Montclair Presbyterian Church in Oakland, California, is taking its concern for the environment seriously. Apparently, the faith and theology emanating from the church is altering the very lifestyles of its 350 congregants in light of the environmental crisis.
The churchs Environmental Policy Guidelines state:
The environmental crisis calls for us to change the way we live. We are becoming increasingly aware that how we eat, move about, procreate, and dispose of waste products are moral and theological issues. Montclair Presbyterian Church and its members have an opportunity to model responsible, just, sustainable, renewable lifestyles.
And model they are. Once environmental policy guidelines were adopted by a church session in December 1990, an "Eco-Steward Committee" created a "Conservation Checklist" for the congregation. The checklist calls church members to take on a long list of lifestyle modifications, including purchasing alternative products, pledging a 10 percent reduction in gas use, composting, gardening organically, carpooling, reducing, reusing, and recycling. Associate Pastor Cynthia Crowner explains that a full 20 percent of the congregation responded to the challenge in 1990 and successfully completed 80 percent of the checklist requirements.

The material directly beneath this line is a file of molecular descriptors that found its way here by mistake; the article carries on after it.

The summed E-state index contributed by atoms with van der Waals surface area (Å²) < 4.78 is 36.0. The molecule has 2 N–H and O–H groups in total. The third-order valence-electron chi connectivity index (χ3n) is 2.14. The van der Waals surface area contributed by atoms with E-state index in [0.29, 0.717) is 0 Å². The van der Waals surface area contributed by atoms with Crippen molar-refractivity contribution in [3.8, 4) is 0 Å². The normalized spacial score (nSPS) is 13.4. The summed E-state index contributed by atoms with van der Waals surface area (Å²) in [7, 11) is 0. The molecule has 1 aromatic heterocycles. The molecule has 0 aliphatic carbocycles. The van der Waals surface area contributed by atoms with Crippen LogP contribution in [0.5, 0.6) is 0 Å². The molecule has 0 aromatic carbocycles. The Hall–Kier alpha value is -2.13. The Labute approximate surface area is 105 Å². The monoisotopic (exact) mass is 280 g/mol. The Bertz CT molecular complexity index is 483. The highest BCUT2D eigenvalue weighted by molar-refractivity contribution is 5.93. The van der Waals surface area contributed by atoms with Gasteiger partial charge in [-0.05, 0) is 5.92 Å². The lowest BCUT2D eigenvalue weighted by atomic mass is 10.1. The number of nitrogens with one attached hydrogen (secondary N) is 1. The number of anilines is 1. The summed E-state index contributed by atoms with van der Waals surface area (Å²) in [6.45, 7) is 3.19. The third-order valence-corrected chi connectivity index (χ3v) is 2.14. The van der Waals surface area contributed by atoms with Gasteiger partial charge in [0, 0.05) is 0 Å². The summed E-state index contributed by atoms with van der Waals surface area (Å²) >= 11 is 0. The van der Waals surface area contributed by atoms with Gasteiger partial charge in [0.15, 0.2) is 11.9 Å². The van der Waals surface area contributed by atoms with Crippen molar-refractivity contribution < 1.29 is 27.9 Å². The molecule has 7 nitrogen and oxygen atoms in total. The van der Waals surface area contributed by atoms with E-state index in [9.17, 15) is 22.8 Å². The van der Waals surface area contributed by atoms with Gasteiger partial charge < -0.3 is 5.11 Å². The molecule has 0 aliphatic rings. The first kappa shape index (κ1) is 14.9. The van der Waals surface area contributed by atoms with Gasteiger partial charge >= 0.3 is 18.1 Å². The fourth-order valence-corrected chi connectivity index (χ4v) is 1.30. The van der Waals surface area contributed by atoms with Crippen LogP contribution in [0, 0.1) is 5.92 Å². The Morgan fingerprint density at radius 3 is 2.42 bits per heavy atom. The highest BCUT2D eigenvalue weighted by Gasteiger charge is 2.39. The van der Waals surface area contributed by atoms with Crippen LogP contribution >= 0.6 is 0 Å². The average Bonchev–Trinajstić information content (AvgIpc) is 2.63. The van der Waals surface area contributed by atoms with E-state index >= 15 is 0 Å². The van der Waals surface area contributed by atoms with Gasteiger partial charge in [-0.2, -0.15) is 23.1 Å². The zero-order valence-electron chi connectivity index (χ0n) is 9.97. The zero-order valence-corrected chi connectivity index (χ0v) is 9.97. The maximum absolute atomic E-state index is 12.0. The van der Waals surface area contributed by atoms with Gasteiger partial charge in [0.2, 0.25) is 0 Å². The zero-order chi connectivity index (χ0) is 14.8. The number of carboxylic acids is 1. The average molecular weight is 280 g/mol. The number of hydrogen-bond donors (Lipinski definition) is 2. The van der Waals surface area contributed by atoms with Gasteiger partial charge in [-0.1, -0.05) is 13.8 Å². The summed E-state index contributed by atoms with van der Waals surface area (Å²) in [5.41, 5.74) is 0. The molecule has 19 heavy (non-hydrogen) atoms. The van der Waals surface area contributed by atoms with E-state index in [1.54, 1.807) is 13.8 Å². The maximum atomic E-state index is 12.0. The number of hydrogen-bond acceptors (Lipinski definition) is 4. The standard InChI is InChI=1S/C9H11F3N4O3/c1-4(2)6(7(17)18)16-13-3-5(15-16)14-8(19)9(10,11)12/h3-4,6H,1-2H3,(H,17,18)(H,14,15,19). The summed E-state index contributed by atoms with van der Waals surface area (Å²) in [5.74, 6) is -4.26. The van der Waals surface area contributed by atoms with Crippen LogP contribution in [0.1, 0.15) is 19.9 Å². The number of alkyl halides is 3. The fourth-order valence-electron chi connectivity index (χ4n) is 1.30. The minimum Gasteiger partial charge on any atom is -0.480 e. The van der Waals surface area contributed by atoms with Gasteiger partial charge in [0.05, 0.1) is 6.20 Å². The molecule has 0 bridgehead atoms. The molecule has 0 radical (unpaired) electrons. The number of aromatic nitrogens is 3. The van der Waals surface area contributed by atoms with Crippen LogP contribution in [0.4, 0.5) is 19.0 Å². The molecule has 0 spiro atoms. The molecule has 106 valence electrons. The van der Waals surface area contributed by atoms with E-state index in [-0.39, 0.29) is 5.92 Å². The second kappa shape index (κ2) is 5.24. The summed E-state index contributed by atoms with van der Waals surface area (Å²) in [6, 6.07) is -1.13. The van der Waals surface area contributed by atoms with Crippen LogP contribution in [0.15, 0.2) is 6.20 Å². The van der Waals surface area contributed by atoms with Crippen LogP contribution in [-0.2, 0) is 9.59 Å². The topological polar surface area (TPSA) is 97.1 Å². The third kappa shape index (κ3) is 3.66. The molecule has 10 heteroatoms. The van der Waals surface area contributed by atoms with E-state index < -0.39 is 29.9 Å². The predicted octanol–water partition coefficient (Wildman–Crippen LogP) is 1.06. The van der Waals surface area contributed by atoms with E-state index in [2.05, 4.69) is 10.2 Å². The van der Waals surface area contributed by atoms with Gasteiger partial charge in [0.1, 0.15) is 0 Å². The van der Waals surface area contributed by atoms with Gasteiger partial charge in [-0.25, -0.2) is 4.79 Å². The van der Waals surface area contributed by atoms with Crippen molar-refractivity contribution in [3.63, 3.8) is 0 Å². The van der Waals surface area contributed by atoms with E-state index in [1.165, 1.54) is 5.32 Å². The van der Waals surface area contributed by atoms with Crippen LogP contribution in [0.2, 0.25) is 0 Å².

"Since then," Crowner says, "weve extended our commitment to advocate for political change on environmental issues." According to Crowner, participation from congregants on an advocacy level is also very strong. Nearly 60 letters are written to Congress from church members on a given Sunday to advocate against over-development and endangered habitats, and on behalf of legislation such as the Clean Water Act. The Eco-Stewards of Montclair are also putting together a "Shopping Green Handbook" for the congregation, which offers "green" shopping tips in such areas as personal care and clothing, food, cleaning appliances, and garden supplies.